According to this morning's Tribune:
Mayor Rahm Emanuel's push to close dozens of schools hinges on a vision of the "ideal" size for kindergarten through eighth-grade classes as 30 students, far larger than is the case now in the typical Chicago classroom.
Actually, many schools already have classrooms with more than 30 students in them. The problem here is that Rahm and CEO Byrd-Bennett are using the  number 30 to assess whether a school is "underutilized" or not. Schools with averages below the magical 30 number are being slated for closure without any research-based consideration of impact on student learning or on the out-of-school lives of students and their families.

Rahm's flack Becky Carroll takes it from ridiculous to farcical with her comments today, supporting class sizes of 40.
"It's the quality of teaching in that classroom," Carroll said. "You could have a teacher that is high-quality that could take 40 kids in a class and help them succeed."
Here she is just repeating claims made by Arne Duncan at a recent American Enterprise Institute conference, posing the false choice between a good teacher or a rational class size -- a choice wealthy suburban or private school parents never have to make.

I doubt that either Becky Carroll, Duncan, nor the mayor would ever send their own children to a school that had class sizes above 30. I'm also not sure what Carroll knows about "high-quality" teaching. She surely isn't speaking with the benefit of any valid or reliable research base on class size. But I can tell her one thing. There's no evidence that packing 40 children into a kindergarten or first grade class is anything but murderous to the learning process, no matter the skill of any particular teacher.

Ironically, some of the best research summaries on the benefits of smaller class size can be found right on the D.O.E.'s own website. Other resources include:

The National Class Size data base
Heros, Inc.
Class Size Matters

In conclusion, if you were to design a foolproof plan to ensure that the most disadvantaged students continued to do poorly in schools, that they didn't perform up to and beyond their capacity, and to guarantee a widening of the so-called "achievement gap," you could do no better than to close neighborhood schools and send those children to schools that are ill-equipped to receive them, schools where they were removed from their own learning communities where they were known well by their teachers. If you then stuffed them into classrooms of 30-40 or more students, their fate would be sealed.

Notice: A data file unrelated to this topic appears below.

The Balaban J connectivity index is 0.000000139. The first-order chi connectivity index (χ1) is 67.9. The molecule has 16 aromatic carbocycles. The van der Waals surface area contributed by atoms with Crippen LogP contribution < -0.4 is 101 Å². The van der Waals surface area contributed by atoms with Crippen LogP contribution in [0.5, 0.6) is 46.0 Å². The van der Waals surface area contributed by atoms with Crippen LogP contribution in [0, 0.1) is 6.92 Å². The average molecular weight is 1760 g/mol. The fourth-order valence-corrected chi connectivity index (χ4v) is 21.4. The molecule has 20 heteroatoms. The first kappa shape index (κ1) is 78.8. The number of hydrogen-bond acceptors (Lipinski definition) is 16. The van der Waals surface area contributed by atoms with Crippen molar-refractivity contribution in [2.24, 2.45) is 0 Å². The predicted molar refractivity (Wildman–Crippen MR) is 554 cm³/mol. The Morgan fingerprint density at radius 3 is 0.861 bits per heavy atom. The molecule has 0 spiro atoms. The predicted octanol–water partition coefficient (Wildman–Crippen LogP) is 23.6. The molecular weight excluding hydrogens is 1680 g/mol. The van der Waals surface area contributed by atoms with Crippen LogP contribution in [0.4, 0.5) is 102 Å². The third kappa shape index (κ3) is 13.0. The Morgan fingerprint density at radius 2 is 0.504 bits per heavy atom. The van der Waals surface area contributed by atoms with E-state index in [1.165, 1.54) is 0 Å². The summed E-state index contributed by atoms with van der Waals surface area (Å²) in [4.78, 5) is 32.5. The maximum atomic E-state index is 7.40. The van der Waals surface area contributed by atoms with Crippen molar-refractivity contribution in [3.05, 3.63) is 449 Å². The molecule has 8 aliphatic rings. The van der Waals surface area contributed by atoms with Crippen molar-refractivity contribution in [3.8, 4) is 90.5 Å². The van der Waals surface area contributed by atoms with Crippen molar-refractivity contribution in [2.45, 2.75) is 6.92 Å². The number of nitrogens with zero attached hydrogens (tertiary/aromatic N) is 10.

1. Hi Mike,

    As an FYI to Stockton, from my condo, I've watched Stockton's roof be retrofitted for the past 18 months or so. It looks like it now has a new roof and HVAC system in place. Of course, I can't confirm that. However, I'm pissed that it seems like it will be one of the schools closed. Makes me wonder which charter school is "buying" this retrofitted property from CPS.

  2. Perhaps, a very important factor is what happens to the students and teachers as their school closes. When my high school was closed, we were notified 5 months before it happened. It was as if our entire school was going through mourning during that time. Students were scared, angry, frustrated, mistrustful, and felt alienated. They felt that there were not valued. All of the teachers had to look for new jobs, and thinking about how to support yourself took precedence over planning high quality lesson plans. We needed to be able to pay your bills. Our school had a pallor over us during those months. Both students and teachers were an emotional mess. We tried our best to heal our students who felt as if their home had been taken away, but many a times,the faculty did not have the emotional strength, physical ability, or time to be the teachers we were. We were under attack too. It was such a disheartening time. The learning environment plummeted. Please don't shut down schools, but help strengthen them from within. Invest in schools, don't penalize them when they struggle.